Keys To Victory For The Notre Dame Offense vs. Purdue

Notre Dame must thrive in certain areas to get rolling on offense against Purdue
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Notre Dame is undefeated so far but the Fighting Irish offense has yet to truly hit its groove. Purdue presents Notre Dame with its toughest battle yet, and the offense will need to put it all together if the Irish are going to win the game, and win in the manner it should.

There are several keys to this game that will not only bode well for a victory over Purdue, they will also set the offense up for future success. Two are more big picture while the others are more execution specific.

1. Offensive line must be more physical and sound - Notre Dame's line play has been incredibly disappointing the first two games. If the offense is going to reach its potential, against Purdue and future opponents, the unit must play a lot better.

It's imperative that line coach Jeff Quinn get his unit to play a more physical brand of football and that they be assignment correct. Let's accept the faulty premise that this line lacks top level talent, not having a bunch of future first round picks has nothing to do with the two biggest problems that have plagued the line through two games: a lack of toughness/physicality and a unit that simply does not play with very good technique.

Neither have anything to do with experience (most of the line are juniors or older) or a line that has a bunch of new starters. That's a preparation, teaching and mentality, all things a good position coach has complete control over.

2. Spread the ball around a bit more - Seventy-eight percent of Notre Dame's 50 completions have been to three positions, and just four players. Tight end Michael Mayer and wideout Kevin Austin have combined for almost half of Notre Dame's receptions (48%) and over half of the team's yards (52%) and touchdowns (57%). The running backs (Chris Tyree, Kyren Williams) have accounted for another 30% of the catches, 26.5% of the yards and two of the remaining three touchdowns.

It's up to offensive coordinator Tommy Rees and quarterback Jack Coan to get more players involved in the game. Braden Lenzy is one player that absolutely must get more involved in the offense. He has been open a lot but the line has failed to give the QB enough time to get him the ball. I'd like to see Lenzy be used more in the screen game, forced touches and use him more on crosses and drags in this game, and future games.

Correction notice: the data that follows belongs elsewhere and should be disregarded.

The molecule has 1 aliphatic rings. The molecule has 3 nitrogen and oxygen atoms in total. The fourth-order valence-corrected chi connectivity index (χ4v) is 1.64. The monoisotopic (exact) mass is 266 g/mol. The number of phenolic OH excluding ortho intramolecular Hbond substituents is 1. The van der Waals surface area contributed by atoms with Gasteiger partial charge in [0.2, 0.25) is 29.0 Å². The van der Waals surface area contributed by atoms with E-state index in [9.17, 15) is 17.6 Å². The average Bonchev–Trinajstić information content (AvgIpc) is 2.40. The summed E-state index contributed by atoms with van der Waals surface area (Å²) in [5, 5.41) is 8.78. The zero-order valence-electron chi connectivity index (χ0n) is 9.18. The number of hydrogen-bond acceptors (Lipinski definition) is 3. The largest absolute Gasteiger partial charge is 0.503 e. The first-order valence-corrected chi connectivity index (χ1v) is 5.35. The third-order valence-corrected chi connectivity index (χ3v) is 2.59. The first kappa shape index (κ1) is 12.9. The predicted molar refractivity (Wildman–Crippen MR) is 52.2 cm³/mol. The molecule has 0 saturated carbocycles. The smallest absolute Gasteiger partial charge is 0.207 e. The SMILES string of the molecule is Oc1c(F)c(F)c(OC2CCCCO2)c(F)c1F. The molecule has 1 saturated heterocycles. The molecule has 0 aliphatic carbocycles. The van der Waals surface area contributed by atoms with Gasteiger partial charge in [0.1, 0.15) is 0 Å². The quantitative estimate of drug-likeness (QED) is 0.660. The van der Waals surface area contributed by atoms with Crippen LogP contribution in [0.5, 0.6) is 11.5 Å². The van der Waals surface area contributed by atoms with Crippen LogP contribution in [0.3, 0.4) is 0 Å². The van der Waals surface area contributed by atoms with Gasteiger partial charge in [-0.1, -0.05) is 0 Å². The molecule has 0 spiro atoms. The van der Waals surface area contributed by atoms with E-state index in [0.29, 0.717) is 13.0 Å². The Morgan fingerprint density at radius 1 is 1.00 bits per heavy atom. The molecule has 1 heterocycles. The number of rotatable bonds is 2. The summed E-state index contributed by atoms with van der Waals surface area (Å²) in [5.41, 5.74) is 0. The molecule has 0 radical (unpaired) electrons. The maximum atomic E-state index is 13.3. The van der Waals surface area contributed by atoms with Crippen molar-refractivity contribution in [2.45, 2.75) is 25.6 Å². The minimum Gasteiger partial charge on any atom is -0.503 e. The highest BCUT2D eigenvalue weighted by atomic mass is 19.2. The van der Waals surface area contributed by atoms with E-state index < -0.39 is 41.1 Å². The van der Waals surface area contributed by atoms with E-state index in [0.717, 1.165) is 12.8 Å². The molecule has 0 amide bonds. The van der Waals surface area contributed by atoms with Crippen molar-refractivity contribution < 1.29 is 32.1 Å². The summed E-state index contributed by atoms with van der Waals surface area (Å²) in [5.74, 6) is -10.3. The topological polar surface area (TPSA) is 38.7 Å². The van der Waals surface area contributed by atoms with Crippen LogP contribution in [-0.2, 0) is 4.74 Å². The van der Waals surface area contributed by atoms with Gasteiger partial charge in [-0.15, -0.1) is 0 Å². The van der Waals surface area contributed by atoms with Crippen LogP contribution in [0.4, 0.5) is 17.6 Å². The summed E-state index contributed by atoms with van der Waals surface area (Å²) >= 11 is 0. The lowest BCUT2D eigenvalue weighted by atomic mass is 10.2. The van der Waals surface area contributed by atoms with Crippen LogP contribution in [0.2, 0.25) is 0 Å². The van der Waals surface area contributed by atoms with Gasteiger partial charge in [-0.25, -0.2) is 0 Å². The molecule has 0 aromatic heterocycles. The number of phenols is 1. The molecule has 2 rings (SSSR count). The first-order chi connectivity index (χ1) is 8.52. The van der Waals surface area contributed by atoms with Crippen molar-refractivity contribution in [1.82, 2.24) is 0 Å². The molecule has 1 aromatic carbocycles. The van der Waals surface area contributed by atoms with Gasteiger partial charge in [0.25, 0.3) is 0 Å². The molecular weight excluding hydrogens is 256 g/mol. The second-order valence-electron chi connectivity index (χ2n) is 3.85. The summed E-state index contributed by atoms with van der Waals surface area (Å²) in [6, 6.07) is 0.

I'd also like to see tight end George Takacs and Avery Davis get more looks in the pass game as well. Spreading the ball around gives the offense more outlets to beat pressures and also makes it harder for defenses to prepare for the offense.

3. First down success is key - It would be easy to say "Run the ball better," but there is more to it than that. Yes, running the ball more effectively in early downs will make the offense better in many ways, including putting the offense in position for easier third-down opportunities. 

Success on first-down also must include some quick game and screen success, being able to take and hit some shots and the line absolutely must give Coan time to throw the ball on first down. The easiest way to kill a drive is to give up a sack or a rushed incompletion on first down.

4. Be prepared to beat the pressures - Purdue is going to pressure Notre Dame, and the offense must have a plan to handle that. Number one is to protect the quarterback, number two is to have a plan to handle George Karlaftis and three is to force Purdue to bring more than four and five. Run game success would be part of that but being good in base protections is another part.

If Notre Dame can force Purdue to bring its linebackers and secondary players it must then have a plan to make them pay. After giving up a couple pressures on corner fires last week you can expect Purdue to bring some, and the Irish must make them pay for those heavy pressures.

5. Find ways to hit deep shots - Rees has done a good job designing plays to get players open deep but they haven't been able to protect it. They need to protect it, and if they can the offense needs to hit those deep shots. 

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